ALESTLE VIEW: We’re just kids with daddy issues

Throughout our college experience, we’re often exposed to different viewpoints than those we grew up with. As a result, we tend to develop different opinions and viewpoints, not only from those we once had for ourselves but also from our parents.

When we grow up, it almost feels like we have to choose between a conservative or liberal mindset, especially if your parents define themselves by one of these roles. The variety of college is bound to change our views about something, and if it doesn’t, it at least makes us think a little differently than they do. College allows exposure to so many different political and social views that can allow for conversations. Everyone has different backgrounds and upbringings, and being open to learning more about them can create a new mindset and change our overall values for the better.

All of this knowledge can seem like a burden when someone we love is ignorant, especially about a topic we’re passionate about, and it begs the question of whether it is our responsibility to educate our parents and to change their minds. Some might say no. It’s nearly impossible to change someone’s views, especially if they’ve been ingrained for years. 

We have to realize this change in our hearts might be needed for everyone else. It’s 2019. Ideas of prejudice, lack of acceptance toward the LGBTQ community or refugees are a thing of the past. We grew up in a different time than our parents, aunts, uncles and grandparents. Regardless of the changing dynamics within our society, it’s important to stand up and acknowledge the differences in your beliefs, and, if need be, defend them. The time period shouldn’t be an excuse for ignorance.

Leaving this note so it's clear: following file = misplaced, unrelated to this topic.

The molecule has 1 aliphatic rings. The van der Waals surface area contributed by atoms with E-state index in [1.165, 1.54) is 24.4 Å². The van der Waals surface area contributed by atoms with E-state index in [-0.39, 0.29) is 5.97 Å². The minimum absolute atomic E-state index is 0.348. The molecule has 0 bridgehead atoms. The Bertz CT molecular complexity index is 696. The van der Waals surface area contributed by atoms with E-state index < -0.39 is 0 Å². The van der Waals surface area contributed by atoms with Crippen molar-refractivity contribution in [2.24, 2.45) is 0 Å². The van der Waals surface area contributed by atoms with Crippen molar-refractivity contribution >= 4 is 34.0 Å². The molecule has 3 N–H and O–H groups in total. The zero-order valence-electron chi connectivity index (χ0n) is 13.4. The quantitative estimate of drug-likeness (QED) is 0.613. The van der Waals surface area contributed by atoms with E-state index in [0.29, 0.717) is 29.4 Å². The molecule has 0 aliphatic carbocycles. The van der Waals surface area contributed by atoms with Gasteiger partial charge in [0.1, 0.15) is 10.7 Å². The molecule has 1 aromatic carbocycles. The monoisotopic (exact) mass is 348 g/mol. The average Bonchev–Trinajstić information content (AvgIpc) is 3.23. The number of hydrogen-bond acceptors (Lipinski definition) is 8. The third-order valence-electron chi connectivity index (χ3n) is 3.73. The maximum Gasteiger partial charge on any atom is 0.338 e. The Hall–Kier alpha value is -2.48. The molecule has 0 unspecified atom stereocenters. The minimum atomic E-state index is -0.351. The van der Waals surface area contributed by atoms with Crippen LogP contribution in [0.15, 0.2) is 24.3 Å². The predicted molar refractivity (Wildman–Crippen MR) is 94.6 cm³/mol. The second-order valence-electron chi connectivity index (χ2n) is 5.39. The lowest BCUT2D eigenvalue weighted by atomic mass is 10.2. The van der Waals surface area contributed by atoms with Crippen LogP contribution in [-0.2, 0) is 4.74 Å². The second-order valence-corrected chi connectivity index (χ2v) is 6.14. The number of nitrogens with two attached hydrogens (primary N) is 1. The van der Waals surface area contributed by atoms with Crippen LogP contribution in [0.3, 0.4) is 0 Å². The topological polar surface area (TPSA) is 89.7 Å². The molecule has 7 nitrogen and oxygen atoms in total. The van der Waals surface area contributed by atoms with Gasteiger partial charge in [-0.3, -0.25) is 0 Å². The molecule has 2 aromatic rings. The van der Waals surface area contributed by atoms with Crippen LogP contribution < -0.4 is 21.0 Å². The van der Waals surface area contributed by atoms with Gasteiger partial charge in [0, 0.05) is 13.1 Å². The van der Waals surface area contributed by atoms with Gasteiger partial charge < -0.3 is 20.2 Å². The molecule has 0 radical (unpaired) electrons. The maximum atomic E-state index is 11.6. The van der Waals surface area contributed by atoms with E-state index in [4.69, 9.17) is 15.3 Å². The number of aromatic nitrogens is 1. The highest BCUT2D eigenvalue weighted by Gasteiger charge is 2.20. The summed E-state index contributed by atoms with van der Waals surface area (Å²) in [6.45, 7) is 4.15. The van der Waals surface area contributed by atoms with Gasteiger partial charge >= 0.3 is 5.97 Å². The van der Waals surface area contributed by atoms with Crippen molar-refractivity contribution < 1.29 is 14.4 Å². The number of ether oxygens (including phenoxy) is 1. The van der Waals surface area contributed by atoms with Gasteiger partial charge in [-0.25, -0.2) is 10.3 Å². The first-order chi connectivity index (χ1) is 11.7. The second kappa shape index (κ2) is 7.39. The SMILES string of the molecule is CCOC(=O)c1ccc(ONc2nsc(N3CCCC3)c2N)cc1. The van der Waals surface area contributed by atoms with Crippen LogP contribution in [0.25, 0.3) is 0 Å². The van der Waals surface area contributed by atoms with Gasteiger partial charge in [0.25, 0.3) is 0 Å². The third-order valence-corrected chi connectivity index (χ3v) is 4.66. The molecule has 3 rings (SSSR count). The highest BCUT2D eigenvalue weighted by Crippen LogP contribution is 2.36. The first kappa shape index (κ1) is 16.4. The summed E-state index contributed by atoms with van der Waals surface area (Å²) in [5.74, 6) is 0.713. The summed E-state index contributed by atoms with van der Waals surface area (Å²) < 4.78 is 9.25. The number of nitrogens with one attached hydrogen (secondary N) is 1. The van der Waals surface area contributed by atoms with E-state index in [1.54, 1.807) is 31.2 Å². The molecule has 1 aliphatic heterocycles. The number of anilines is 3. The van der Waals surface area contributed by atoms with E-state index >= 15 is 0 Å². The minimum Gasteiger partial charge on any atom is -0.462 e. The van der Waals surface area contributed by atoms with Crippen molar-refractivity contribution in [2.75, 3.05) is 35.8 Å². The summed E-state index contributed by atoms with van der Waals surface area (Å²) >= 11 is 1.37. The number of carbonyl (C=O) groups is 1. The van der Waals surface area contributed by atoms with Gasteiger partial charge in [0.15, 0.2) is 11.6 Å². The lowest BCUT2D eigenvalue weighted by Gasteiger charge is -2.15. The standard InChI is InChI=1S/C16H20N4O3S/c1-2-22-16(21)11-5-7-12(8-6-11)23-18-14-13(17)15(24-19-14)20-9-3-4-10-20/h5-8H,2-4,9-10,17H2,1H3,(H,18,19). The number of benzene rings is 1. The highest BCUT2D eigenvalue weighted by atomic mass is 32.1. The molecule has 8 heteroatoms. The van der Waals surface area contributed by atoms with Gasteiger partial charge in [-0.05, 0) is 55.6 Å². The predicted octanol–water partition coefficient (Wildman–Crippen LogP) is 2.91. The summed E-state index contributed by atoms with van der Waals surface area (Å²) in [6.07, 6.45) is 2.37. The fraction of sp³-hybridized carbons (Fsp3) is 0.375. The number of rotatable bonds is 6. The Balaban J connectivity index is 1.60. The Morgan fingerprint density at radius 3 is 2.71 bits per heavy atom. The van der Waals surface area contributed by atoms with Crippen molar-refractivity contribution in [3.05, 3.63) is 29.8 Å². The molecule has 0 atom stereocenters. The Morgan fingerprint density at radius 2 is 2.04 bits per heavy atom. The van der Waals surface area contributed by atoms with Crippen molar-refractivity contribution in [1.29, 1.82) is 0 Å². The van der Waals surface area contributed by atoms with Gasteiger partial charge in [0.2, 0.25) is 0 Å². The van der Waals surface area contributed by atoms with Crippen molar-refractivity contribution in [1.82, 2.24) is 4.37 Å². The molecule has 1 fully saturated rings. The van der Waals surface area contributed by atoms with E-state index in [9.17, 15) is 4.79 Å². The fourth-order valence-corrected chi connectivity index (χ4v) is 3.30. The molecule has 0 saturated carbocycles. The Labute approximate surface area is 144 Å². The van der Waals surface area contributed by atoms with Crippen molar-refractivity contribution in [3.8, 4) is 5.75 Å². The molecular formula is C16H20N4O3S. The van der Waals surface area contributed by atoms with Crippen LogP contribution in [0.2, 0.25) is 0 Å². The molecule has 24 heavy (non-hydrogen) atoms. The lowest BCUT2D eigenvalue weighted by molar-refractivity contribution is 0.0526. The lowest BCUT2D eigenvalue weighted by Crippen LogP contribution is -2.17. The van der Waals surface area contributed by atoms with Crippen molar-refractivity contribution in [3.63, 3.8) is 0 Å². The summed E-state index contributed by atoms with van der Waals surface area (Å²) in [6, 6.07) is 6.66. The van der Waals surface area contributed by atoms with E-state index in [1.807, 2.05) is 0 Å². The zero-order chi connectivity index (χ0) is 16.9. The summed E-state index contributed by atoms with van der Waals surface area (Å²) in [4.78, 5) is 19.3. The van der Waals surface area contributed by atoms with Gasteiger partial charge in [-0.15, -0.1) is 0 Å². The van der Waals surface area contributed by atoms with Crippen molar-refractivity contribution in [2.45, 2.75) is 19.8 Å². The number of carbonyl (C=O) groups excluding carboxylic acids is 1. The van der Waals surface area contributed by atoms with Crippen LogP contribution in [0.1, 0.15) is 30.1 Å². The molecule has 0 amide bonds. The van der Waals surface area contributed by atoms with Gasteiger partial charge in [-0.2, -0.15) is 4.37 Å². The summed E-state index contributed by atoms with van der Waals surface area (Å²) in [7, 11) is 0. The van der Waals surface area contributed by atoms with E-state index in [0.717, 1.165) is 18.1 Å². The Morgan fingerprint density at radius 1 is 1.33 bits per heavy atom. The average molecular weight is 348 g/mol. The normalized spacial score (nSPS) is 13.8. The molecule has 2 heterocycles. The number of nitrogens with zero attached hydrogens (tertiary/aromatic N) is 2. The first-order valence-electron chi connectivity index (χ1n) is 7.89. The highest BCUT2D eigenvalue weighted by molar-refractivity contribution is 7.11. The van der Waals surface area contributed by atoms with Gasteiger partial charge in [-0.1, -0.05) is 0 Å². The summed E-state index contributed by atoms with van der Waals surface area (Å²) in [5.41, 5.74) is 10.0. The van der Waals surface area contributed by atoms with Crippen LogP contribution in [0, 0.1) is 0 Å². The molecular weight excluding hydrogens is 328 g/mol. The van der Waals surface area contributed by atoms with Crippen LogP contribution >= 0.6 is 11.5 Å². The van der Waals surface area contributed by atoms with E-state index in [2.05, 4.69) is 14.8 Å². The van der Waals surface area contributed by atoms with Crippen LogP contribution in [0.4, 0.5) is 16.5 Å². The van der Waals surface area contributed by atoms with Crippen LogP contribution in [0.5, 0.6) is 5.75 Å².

Sadly, prejudice and ignorance still exist in our country. While our parents — or anyone else for that matter —  may not always be linked to these ideas, sometimes they are and how we act or react to them can make a difference. Not everyone gets a fair chance, and no one should be made to feel inadequate or less human because of who they are or what they stand for.

At The Alestle, we want to support the people in our lives, but we also know that sometimes lines have to be drawn. If those around us aren’t willing to acknowledge and accept your beliefs, sometimes the best decision is to walk away. Even though they are our parents, you’re also an adult, and it’s not always worth pushing down differences just to keep the peace.

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